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Being the 3rd party that is allowed to read from the Azure SQL (in cloud), we need to simulate access to the data as in the older version of the ERP that used plain old MS-SQL server. Only the subset of data is to be "mirrored" to our application database (on the same Azure SQL server). Some of the things were solved; however, the custom mirroring is affected by all the things. So, some introduction to situation...

The source tables through source views: The new version of the ERP adds the custom fields as contained in the extra tables. To simulate the older structure, we were allowed to create views that join the base and extra tables. The view was given the name that was used on the plain old SQL server by the older version of the ERP.

For example, the older table was named [Sales Invoice Header], the new implementation uses the [Sales Invoice Header$base] and the [Sales Invoice Header$extension]. We have created the view named [Sales Invoice Header XXX] (the XXX is the suffix to mark it as part of our solution; so, the developers of their ERP are not surprised where it came from).

The external tables: In Azure SQL, to access the data from another database, one have to create the external table (and some other things) to create a "key hole" to see the data in the other database. So, we have created the external tables with the same name as our views in the other database.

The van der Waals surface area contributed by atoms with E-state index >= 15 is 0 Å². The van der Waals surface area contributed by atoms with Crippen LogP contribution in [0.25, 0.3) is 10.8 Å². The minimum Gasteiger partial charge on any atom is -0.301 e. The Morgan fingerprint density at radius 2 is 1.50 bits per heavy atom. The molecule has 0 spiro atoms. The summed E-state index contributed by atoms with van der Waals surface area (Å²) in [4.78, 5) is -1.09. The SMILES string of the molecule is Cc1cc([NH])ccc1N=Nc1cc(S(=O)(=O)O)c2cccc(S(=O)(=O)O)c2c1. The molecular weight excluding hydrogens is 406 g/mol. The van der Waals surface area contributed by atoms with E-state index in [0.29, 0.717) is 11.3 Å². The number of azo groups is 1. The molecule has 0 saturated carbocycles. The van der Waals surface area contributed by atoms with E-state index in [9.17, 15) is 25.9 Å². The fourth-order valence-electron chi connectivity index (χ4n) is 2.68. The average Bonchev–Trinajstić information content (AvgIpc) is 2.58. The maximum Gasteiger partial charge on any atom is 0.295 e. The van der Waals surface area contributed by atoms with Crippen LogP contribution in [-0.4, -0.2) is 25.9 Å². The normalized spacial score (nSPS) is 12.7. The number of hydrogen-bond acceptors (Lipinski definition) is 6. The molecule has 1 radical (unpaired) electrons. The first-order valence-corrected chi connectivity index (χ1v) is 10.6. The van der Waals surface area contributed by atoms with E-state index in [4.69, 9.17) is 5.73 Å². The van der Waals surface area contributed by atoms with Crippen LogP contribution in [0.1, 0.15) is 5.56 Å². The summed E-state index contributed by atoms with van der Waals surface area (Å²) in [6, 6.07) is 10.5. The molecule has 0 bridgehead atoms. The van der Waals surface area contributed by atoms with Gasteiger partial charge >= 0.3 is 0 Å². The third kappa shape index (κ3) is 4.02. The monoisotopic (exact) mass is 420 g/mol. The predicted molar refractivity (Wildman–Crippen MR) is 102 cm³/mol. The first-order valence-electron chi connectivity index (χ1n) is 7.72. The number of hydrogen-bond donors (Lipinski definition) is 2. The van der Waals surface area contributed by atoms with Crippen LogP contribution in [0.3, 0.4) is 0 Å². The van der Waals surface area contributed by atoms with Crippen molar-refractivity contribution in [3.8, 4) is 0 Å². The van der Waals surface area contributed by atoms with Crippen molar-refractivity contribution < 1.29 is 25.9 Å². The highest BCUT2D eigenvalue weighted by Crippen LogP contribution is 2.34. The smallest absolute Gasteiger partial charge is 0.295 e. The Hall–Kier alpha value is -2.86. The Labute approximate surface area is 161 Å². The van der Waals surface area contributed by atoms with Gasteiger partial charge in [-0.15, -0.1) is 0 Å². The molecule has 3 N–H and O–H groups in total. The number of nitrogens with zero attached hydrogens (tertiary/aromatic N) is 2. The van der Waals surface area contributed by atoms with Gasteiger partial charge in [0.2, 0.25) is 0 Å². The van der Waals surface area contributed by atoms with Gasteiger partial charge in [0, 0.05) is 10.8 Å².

For example, we have created the external table (in our database) named the [Sales Invoice Header XXX].

The helper views: In our database, we further create the helper view that wrap the external tables. They are given the same name as were the tables in the older ERP, and they are renaming some of the fields to be closer to the older ERP. The reason is that we had a lot of SQL code for getting the data from the older ERP. Sometimes, the fields are renamed to be closer to the older solution.

For example, we now have the [Sales Invoice Header] view.

Trying to separate the solutions: The access through the above "key hole" is slow. We also want to separate the ERP from our application to minimize the performance impact to the ERP. Because of that, we copy the needed data from the ERP to the tables in our database. So, we use the "data pumps" (user stored procedures) called by the separate application (called through the Windows scheduler).

Copying the data to our tables: There is basically no problem with small tables like code-lists. However, we need to copy also larger tables that can even be changed in time. Think about the [Sales Invoice Header] and even bigger [Sales Invoice Lines]. In the case, the dedicated data pumps are scheduled to be executed in the night. Only the recent history (like two years) is copied; anyway, it is still a lot of data, and we would like to avoid blocking the ERP -- even in the night hours.

Splitting the number of rows to batches: Learning on "how to do that properly", I have found various solutions that basically use the WHILE loop to copy the rows in portions (unlocking the source of the date after the portion to give the chance to others). We did something similar even with the plain-old-SQL solution (it was much easier).